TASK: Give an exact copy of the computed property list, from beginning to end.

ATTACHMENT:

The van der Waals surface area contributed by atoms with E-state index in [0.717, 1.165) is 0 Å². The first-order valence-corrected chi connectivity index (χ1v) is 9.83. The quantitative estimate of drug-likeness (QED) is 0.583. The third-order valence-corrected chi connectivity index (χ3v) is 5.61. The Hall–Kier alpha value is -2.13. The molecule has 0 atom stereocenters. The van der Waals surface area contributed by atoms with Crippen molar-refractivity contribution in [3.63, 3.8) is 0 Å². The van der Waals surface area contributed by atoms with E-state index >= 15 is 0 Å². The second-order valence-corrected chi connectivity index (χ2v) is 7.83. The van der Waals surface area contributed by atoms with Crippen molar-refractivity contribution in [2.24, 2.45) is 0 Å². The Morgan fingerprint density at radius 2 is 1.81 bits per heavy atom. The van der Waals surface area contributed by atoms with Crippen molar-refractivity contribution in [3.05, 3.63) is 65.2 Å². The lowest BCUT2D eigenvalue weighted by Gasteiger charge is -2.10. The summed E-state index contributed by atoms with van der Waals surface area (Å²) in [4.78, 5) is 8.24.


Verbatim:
The van der Waals surface area contributed by atoms with E-state index in [0.717, 1.165) is 0 Å². The first-order valence-corrected chi connectivity index (χ1v) is 9.83. The quantitative estimate of drug-likeness (QED) is 0.583. The third-order valence-corrected chi connectivity index (χ3v) is 5.61. The Hall–Kier alpha value is -2.13. The molecule has 0 atom stereocenters. The van der Waals surface area contributed by atoms with Crippen molar-refractivity contribution in [3.63, 3.8) is 0 Å². The van der Waals surface area contributed by atoms with E-state index >= 15 is 0 Å². The second-order valence-corrected chi connectivity index (χ2v) is 7.83. The van der Waals surface area contributed by atoms with Crippen molar-refractivity contribution in [2.24, 2.45) is 0 Å². The Morgan fingerprint density at radius 2 is 1.81 bits per heavy atom. The van der Waals surface area contributed by atoms with Crippen molar-refractivity contribution in [3.05, 3.63) is 65.2 Å². The lowest BCUT2D eigenvalue weighted by Gasteiger charge is -2.10. The summed E-state index contributed by atoms with van der Waals surface area (Å²) in [4.78, 5) is 8.24.